FIGS. 2A-B illustrate, by way of example and not limitation, various examples of a pain management system, which may be an embodiment of the neuromodulation system 100. As illustrated in FIG. 2A, a pain management system 200A may include an implantable neuromodulator 210A and an external system 230A, which are embodiments of the IND 110 and the external system 130, respectively. The external monitor and programmer 231 may be communicatively coupled to the implantable neuromodulator 210A via the communication link 120.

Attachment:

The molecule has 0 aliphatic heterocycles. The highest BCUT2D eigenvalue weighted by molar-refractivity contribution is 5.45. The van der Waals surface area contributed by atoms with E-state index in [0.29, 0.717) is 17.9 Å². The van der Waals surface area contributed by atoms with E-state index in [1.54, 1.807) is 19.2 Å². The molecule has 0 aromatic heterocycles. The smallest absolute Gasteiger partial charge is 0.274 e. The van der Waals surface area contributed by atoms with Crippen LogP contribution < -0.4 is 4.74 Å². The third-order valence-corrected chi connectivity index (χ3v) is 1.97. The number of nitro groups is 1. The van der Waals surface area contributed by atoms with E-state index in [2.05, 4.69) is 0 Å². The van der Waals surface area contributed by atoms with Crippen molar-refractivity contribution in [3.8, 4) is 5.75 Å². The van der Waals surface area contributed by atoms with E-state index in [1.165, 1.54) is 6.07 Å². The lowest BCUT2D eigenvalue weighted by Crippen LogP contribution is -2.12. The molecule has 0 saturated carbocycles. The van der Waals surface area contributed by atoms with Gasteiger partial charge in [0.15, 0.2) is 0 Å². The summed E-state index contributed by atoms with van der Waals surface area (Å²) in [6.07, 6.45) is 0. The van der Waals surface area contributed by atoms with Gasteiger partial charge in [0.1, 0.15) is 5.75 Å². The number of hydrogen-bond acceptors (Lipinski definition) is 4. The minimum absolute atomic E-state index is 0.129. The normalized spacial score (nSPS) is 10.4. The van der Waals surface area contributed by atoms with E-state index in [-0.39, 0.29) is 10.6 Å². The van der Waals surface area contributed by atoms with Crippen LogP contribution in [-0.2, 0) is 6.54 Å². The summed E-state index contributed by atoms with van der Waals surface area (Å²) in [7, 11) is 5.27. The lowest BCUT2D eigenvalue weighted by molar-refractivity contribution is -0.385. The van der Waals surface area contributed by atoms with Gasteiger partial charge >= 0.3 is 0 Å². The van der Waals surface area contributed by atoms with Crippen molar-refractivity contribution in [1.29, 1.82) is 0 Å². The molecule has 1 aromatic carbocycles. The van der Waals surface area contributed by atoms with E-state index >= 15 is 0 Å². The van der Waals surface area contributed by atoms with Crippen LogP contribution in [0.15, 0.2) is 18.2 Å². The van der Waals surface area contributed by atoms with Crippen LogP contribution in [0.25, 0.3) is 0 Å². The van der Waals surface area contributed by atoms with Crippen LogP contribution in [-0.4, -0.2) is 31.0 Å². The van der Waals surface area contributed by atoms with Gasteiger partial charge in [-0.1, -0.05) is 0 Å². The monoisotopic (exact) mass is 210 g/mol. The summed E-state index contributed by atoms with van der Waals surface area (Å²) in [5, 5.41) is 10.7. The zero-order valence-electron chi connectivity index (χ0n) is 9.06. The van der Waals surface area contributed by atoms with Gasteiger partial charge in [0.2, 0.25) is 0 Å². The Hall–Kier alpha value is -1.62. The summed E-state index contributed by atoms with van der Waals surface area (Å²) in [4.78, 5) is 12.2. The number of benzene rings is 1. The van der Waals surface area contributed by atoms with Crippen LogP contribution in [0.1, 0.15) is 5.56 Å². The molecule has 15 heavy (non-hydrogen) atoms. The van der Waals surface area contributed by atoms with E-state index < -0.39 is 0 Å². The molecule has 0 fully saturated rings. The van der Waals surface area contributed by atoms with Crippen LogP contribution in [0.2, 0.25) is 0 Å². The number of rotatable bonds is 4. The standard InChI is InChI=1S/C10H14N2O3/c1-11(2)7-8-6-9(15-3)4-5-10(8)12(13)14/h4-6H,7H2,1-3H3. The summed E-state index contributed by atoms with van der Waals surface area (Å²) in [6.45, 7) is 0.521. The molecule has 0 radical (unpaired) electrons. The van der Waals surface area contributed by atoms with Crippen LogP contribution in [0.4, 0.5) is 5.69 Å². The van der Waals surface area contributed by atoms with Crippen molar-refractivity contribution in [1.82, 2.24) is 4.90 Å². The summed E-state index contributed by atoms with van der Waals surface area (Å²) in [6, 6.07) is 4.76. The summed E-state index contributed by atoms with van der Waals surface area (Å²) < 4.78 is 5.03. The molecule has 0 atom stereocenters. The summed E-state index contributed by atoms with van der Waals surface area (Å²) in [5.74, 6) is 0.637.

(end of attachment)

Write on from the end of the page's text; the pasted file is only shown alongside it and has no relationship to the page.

The implantable neuromodulator 210A may include one or more of a sensor circuit 211, a signal metrics generator 212, an electrostimulator 213, a controller 214, and a memory 215. The sensor circuit 211 may be coupled to electrodes or various types of ambulatory sensors associated with the patient, and sense two or more signals from the patient. The signals may include physiological or functional signals. In various examples, the sensor circuit 211 may sense various combinations of physiological or functional signals, which may include at least two physiological signals, at least two functional signals, or a combination of at least one physiological signal and at least one functional signal. The physiological or functional signals, or a combination of physiological and functional signals may be used to quantify the pain symptom.